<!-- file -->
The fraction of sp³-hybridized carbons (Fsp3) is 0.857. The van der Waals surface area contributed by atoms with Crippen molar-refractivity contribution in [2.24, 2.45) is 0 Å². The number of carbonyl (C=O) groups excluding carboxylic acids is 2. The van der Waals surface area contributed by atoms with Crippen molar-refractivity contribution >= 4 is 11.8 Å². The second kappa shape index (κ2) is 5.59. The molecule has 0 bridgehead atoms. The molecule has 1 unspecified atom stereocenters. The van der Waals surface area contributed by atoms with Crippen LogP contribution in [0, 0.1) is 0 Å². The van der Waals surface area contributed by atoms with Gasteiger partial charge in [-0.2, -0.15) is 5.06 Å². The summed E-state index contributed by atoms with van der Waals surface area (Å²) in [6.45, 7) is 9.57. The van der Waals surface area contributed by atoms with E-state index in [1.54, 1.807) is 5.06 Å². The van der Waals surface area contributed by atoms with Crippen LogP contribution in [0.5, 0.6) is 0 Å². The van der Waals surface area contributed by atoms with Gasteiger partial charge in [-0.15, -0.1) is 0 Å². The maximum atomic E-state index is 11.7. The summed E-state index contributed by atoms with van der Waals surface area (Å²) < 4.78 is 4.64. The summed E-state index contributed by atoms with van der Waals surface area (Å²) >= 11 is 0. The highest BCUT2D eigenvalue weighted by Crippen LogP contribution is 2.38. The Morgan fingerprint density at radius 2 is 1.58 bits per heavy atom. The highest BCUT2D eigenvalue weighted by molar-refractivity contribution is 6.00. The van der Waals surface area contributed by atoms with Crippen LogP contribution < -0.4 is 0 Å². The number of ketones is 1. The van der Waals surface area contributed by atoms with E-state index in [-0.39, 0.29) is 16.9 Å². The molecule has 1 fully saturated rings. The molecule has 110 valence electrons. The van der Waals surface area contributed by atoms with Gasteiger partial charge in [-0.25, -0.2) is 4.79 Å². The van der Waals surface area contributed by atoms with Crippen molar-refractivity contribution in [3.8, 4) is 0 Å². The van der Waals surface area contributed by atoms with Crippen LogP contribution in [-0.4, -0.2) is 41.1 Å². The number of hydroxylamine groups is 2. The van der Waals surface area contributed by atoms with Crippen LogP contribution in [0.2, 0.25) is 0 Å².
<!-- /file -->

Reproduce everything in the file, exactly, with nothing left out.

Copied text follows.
The fraction of sp³-hybridized carbons (Fsp3) is 0.857. The van der Waals surface area contributed by atoms with Crippen molar-refractivity contribution in [2.24, 2.45) is 0 Å². The number of carbonyl (C=O) groups excluding carboxylic acids is 2. The van der Waals surface area contributed by atoms with Crippen molar-refractivity contribution >= 4 is 11.8 Å². The second kappa shape index (κ2) is 5.59. The molecule has 0 bridgehead atoms. The molecule has 1 unspecified atom stereocenters. The van der Waals surface area contributed by atoms with Crippen LogP contribution in [0, 0.1) is 0 Å². The van der Waals surface area contributed by atoms with Gasteiger partial charge in [-0.2, -0.15) is 5.06 Å². The summed E-state index contributed by atoms with van der Waals surface area (Å²) in [6.45, 7) is 9.57. The van der Waals surface area contributed by atoms with E-state index in [1.54, 1.807) is 5.06 Å². The van der Waals surface area contributed by atoms with Crippen LogP contribution in [0.5, 0.6) is 0 Å². The van der Waals surface area contributed by atoms with Gasteiger partial charge in [-0.15, -0.1) is 0 Å². The maximum atomic E-state index is 11.7. The summed E-state index contributed by atoms with van der Waals surface area (Å²) < 4.78 is 4.64. The summed E-state index contributed by atoms with van der Waals surface area (Å²) >= 11 is 0. The highest BCUT2D eigenvalue weighted by Crippen LogP contribution is 2.38. The Morgan fingerprint density at radius 2 is 1.58 bits per heavy atom. The highest BCUT2D eigenvalue weighted by molar-refractivity contribution is 6.00. The van der Waals surface area contributed by atoms with Crippen LogP contribution < -0.4 is 0 Å². The number of ketones is 1. The van der Waals surface area contributed by atoms with E-state index in [-0.39, 0.29) is 16.9 Å². The molecule has 1 fully saturated rings. The molecule has 110 valence electrons. The van der Waals surface area contributed by atoms with Gasteiger partial charge in [-0.25, -0.2) is 4.79 Å². The van der Waals surface area contributed by atoms with Crippen molar-refractivity contribution in [3.8, 4) is 0 Å². The van der Waals surface area contributed by atoms with Crippen LogP contribution in [-0.4, -0.2) is 41.1 Å². The number of hydroxylamine groups is 2. The van der Waals surface area contributed by atoms with Crippen LogP contribution in [0.2, 0.25) is 0 Å².